Watch the video below (5mins) related to frameworks for emergency management and legislation before completing the activity on the next page. 

 

 


5.1. Topic 5, Activity 1


Answer the following question. Although the activities in this course are not mandatory, they will prepare you to complete the certificate of achievement exam, if you elect to challenge it at the end of the course. 





5.2. Additional Resources


We have provided a selection of documents below if you would like to know more about international and domestic examples of the need for emergency management law and delivery of emergency management within and by governments:

  1. Protection and Inclusion: The Importance of Disaster Law and Policy
  2. NZ Parliament. 2017. Emergency Powers. Parliamentary Practice in New Zealand
  3. Dept of the Prime Minister and Cabinet. 2016. National Security Handbook.  


6. Case Study: Canterbury Earthquakes


Building upon what we have learned about emergency management and the legal considerations let's take a closer look at comprehensive Emergency Management by way of a case study of the Canterbury earthquakes of 2010-11.

Watch the video below (8.29mins) regarding the Canterbury earthquakes of 2010-2011 as a case study. 

 

 


6.1. Topic 6, Activity 1


Answer the following question. Although the activities in this course are not mandatory, they will prepare you to complete the certificate of achievement exam, if you elect to challenge it at the end of the course. 



6.2. Additional Resources


For more in-depth reading on the Christchurch and Canterbury earthquakes, and the responses to them, you can check out the reports below:

  1. Independent Review of the Civil Defence Emergency Management Response to the 22 February 2011 Earthquake.
  2. Lessons from the Canterbury earthquake sequence.  


7. Case Study: Queensland Floods


There are a variety of examples of emergency management that can be used as case studies. However, the Queensland floods of 2011 are still fairly fresh in people's minds and is a good example of the developments that have been made in the emergency management profession. 

Watch the video below (5:13mins) to see the example of Emergency Management developments through the case study of the widespread floods in Queensland before completing the activities on the next two pages. 

 

 

7.1. Topic 7, Activity 1

Discussion Forum


After watching the video on the previous page, take a moment to consider the following questions and post your responses into the 'Response or Recovery Challenges' forum. 



Tip: right click on any hyperlink in the course and 'open in new window' so that you don't have to close the page your on to access the hyperlinked content.


Questions to consider for this discussion: 

  1. What are the most serious hazards your community (or organisation) faces?
  2. How would your community (or organisation) respond to the most significant hazard now?
  3. What issues would come from that Response or Recovery?

**Note: Although the activities in this course are not mandatory, they will prepare you to complete the certificate of achievement exam, if you elect to challenge it at the end of the course. 


7.2. Topic 7, Activity 2


Answer the following question. Although the activities in this course are not mandatory, they will prepare you to complete the certificate of achievement exam, if you elect to challenge it at the end of the course. 



7.3. Additional Resources


More detailed information on the Queensland floods is available in the reports below:

  1. Lockyer Valley Regional Council. 2014.  Temporary Planning Instrument.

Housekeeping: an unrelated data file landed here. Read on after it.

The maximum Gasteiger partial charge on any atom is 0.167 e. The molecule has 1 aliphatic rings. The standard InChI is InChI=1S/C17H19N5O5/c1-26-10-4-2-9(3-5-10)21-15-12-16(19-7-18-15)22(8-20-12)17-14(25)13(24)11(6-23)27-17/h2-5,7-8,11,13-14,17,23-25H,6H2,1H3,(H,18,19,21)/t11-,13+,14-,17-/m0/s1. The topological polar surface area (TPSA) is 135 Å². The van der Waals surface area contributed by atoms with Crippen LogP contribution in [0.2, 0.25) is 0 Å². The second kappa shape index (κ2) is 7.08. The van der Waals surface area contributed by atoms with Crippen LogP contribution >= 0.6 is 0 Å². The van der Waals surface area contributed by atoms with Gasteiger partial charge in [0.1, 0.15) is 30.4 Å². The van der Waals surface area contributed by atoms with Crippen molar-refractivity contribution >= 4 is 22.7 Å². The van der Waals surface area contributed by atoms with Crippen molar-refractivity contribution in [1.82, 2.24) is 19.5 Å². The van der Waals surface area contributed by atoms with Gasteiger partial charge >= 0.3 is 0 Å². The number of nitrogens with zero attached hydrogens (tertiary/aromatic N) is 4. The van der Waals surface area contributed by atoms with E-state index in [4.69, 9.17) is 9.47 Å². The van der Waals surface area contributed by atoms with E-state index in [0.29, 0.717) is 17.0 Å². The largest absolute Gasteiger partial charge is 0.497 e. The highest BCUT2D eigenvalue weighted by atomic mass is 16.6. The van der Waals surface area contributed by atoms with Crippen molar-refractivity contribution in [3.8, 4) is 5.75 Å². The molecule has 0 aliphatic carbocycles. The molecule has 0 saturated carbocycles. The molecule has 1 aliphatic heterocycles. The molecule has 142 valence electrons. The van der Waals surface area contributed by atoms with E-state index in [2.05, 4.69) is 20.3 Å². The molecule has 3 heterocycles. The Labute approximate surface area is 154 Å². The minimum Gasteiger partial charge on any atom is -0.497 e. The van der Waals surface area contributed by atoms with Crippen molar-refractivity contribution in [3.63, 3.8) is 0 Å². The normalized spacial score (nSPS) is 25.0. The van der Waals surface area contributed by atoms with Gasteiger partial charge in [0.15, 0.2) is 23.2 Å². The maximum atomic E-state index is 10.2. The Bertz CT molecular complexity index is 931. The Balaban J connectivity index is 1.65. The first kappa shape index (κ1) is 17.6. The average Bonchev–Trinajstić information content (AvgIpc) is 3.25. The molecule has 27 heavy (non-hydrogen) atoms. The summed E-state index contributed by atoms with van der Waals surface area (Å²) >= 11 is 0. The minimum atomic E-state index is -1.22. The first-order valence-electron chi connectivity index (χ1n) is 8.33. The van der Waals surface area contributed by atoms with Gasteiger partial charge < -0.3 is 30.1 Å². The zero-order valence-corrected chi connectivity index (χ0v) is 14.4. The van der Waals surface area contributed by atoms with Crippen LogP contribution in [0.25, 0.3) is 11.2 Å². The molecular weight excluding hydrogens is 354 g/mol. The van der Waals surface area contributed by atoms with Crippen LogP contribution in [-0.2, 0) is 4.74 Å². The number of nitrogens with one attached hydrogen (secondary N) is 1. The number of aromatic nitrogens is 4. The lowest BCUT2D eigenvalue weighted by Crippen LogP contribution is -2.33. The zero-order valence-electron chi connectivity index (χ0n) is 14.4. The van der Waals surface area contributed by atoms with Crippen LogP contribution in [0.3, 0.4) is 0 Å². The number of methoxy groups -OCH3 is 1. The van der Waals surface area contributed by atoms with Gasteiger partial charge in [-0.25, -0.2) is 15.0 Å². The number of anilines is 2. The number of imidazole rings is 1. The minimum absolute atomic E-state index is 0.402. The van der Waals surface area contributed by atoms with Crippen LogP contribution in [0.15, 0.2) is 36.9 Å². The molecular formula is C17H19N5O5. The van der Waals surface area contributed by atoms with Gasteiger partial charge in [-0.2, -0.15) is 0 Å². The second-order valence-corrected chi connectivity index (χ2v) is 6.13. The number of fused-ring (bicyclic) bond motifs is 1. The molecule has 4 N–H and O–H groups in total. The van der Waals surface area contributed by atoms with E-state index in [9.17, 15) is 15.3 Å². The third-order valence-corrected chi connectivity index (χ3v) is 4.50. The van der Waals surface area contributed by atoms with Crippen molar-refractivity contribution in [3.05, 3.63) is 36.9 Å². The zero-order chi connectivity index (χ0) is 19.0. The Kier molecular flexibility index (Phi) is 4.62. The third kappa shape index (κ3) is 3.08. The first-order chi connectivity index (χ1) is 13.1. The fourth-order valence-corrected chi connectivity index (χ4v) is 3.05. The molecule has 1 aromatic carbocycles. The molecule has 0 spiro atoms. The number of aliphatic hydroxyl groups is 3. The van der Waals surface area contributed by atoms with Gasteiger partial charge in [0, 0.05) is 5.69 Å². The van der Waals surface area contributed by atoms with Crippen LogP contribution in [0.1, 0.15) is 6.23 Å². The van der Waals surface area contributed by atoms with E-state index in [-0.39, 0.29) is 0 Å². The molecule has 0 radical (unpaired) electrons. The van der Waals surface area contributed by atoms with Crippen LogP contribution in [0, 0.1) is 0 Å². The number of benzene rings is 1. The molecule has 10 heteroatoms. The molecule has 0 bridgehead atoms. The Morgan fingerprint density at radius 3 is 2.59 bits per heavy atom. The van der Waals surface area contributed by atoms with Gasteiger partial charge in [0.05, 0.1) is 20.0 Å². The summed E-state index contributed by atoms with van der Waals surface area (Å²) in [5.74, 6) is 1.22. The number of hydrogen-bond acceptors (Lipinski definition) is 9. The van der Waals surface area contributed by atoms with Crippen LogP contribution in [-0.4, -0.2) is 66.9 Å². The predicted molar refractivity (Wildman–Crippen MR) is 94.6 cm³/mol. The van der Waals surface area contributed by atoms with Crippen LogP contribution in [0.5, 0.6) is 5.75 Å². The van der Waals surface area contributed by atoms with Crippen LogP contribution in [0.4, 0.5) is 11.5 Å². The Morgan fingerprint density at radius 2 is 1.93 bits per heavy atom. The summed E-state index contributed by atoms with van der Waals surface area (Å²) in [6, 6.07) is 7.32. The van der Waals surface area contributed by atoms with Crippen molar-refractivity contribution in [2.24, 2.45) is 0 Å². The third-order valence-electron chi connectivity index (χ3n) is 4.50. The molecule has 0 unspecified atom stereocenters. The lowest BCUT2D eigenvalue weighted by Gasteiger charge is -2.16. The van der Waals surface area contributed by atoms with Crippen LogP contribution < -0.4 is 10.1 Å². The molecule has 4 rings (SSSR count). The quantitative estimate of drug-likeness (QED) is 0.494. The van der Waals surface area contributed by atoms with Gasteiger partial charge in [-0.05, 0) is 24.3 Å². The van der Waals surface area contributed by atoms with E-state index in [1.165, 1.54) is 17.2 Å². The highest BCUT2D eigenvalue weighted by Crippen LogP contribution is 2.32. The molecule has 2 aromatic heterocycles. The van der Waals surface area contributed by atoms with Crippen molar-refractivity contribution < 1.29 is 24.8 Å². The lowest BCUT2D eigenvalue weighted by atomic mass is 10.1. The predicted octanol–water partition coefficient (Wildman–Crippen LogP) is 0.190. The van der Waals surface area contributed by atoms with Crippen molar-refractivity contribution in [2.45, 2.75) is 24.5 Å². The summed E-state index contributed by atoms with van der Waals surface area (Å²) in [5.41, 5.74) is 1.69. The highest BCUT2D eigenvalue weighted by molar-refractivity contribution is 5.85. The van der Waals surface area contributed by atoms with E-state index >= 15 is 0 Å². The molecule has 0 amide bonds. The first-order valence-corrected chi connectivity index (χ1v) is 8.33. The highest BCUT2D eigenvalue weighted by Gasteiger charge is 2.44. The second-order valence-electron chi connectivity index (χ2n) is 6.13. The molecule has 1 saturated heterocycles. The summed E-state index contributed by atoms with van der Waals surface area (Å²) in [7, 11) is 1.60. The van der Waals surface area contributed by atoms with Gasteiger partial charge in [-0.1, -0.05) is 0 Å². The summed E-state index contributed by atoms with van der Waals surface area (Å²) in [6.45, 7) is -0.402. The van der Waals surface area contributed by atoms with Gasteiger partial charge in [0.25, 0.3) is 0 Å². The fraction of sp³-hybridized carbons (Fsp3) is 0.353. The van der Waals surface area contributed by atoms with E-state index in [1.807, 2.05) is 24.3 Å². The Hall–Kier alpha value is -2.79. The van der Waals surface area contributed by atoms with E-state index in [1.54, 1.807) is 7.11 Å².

2. Queensland Floods 2010-11.  Resource Base.

8. Risk Analysis


We have just seen the results of disaster through the case studies that we have looked at in the previous topics. It is now time to start thinking about risks and how we analyse risk to prepare for holistically managing those potential emergencies. 

Watch the video below (7:25mins) to learn about holistic risk management before completing the activity on the next page. 

 

 

8.1. Topic 8, Activity 1


Answer the following question. Although the activities in this course are not mandatory, they will prepare you to complete the certificate of achievement exam, if you elect to challenge it at the end of the course. 



9. Case Study: New Orleans

Sometimes the full impact of risk cannot be anticipated. New Orleans experienced this reality during the disastrous Hurricane Katrina which accounted for 1,800 deaths and $billion damage in 2005. Let's look at this tragedy as a case study we can learn from to manage emergency effectively. 

Watch the video below (8:27mins) to explore New Orleans' Hurricane Katrina as a case study example before completing the activity on the next page. 

 

 

9.1. Topic 9, Activity 1


Answer the following question. Although the activities in this course are not mandatory, they will prepare you to complete the certificate of achievement exam, if you elect to challenge it at the end of the course. 



9.2. Additional Resources


The article below provides an engaging and relatively detailed account of Hurricane Katrina and emergency management in relation to it:

  1. National Geographic. 2019.  Hurricane Katrina, Explained.


10. Case Study: Wellington Tsunami Blue Lines


Turning from disaster response, like we just studied with relation to Hurricane Katrina, let's look at community based risk reduction and resilience building. 

We are thankful to have a guest presenter, Dan Nealy, talk about his work as the Community Resilience Manager, Wellington Region Emergency Management Office.

Watch the video below (5:30mins) to learn about South Coast of Wellington for the case study before completing the activity on the following page. 

 

 


10.1. Topic 10, Activity 1


Answer the following question. Although the activities in this course are not mandatory, they will prepare you to complete the certificate of achievement exam, if you elect to challenge it at the end of the course. 



10.2. Additional Resources


For more detail on the case study click on the link below:

  1. Wellington Tsunami Blue Lines Project.


11. End of Module 1


Congratulations! 

trophy for completing module 1

You should have received a Module 1 completion badge. Great work!  

You should now have access to Module 2: Risk Readiness & Resilience



**Note: If for some reason you are not able to access Module 2, make sure that you have viewed each page in this book. 




In addition to being able to access the next module, you will also see the list of discussion forums found within this topic so that you can easily access them throughout the course if you want to.